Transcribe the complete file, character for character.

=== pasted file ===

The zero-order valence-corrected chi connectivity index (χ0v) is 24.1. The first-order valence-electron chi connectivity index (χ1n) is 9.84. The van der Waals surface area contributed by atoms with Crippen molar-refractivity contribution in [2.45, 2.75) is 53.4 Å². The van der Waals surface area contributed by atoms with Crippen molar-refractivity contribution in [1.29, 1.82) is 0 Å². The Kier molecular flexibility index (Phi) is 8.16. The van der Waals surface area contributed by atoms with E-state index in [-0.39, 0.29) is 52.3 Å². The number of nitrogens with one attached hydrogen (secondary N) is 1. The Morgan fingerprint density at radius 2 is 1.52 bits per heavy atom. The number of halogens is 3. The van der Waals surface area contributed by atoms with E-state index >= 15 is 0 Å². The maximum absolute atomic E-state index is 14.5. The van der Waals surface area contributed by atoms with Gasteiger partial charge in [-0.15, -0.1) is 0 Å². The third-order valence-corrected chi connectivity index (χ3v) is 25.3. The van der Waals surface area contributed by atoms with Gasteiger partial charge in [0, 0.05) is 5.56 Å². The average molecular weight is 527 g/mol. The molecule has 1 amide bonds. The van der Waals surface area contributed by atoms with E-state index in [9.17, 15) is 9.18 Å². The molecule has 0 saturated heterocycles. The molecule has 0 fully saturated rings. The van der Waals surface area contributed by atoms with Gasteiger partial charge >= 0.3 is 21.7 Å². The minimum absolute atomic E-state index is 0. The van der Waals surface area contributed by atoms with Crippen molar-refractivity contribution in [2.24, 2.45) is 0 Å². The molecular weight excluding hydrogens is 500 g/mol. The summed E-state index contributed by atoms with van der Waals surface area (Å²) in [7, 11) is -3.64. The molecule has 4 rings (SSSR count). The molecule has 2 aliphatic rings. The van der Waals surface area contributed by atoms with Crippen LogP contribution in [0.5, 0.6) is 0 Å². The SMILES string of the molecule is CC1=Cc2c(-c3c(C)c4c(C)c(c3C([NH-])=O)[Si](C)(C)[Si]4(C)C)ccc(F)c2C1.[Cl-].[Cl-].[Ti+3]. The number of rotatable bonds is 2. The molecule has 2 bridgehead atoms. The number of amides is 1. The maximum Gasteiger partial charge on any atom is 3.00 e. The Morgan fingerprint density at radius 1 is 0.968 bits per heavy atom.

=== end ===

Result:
The zero-order valence-corrected chi connectivity index (χ0v) is 24.1. The first-order valence-electron chi connectivity index (χ1n) is 9.84. The van der Waals surface area contributed by atoms with Crippen molar-refractivity contribution in [2.45, 2.75) is 53.4 Å². The van der Waals surface area contributed by atoms with Crippen molar-refractivity contribution in [1.29, 1.82) is 0 Å². The Kier molecular flexibility index (Phi) is 8.16. The van der Waals surface area contributed by atoms with E-state index in [-0.39, 0.29) is 52.3 Å². The number of nitrogens with one attached hydrogen (secondary N) is 1. The Morgan fingerprint density at radius 2 is 1.52 bits per heavy atom. The number of halogens is 3. The van der Waals surface area contributed by atoms with E-state index >= 15 is 0 Å². The maximum absolute atomic E-state index is 14.5. The van der Waals surface area contributed by atoms with Gasteiger partial charge in [-0.15, -0.1) is 0 Å². The third-order valence-corrected chi connectivity index (χ3v) is 25.3. The van der Waals surface area contributed by atoms with Gasteiger partial charge in [0, 0.05) is 5.56 Å². The average molecular weight is 527 g/mol. The molecule has 1 amide bonds. The van der Waals surface area contributed by atoms with E-state index in [9.17, 15) is 9.18 Å². The molecule has 0 saturated heterocycles. The molecule has 0 fully saturated rings. The van der Waals surface area contributed by atoms with Gasteiger partial charge >= 0.3 is 21.7 Å². The minimum absolute atomic E-state index is 0. The van der Waals surface area contributed by atoms with Crippen molar-refractivity contribution in [2.24, 2.45) is 0 Å². The molecular weight excluding hydrogens is 500 g/mol. The summed E-state index contributed by atoms with van der Waals surface area (Å²) in [7, 11) is -3.64. The molecule has 4 rings (SSSR count). The molecule has 2 aliphatic rings. The van der Waals surface area contributed by atoms with Crippen LogP contribution in [0.5, 0.6) is 0 Å². The SMILES string of the molecule is CC1=Cc2c(-c3c(C)c4c(C)c(c3C([NH-])=O)[Si](C)(C)[Si]4(C)C)ccc(F)c2C1.[Cl-].[Cl-].[Ti+3]. The number of rotatable bonds is 2. The molecule has 2 bridgehead atoms. The number of amides is 1. The maximum Gasteiger partial charge on any atom is 3.00 e. The Morgan fingerprint density at radius 1 is 0.968 bits per heavy atom.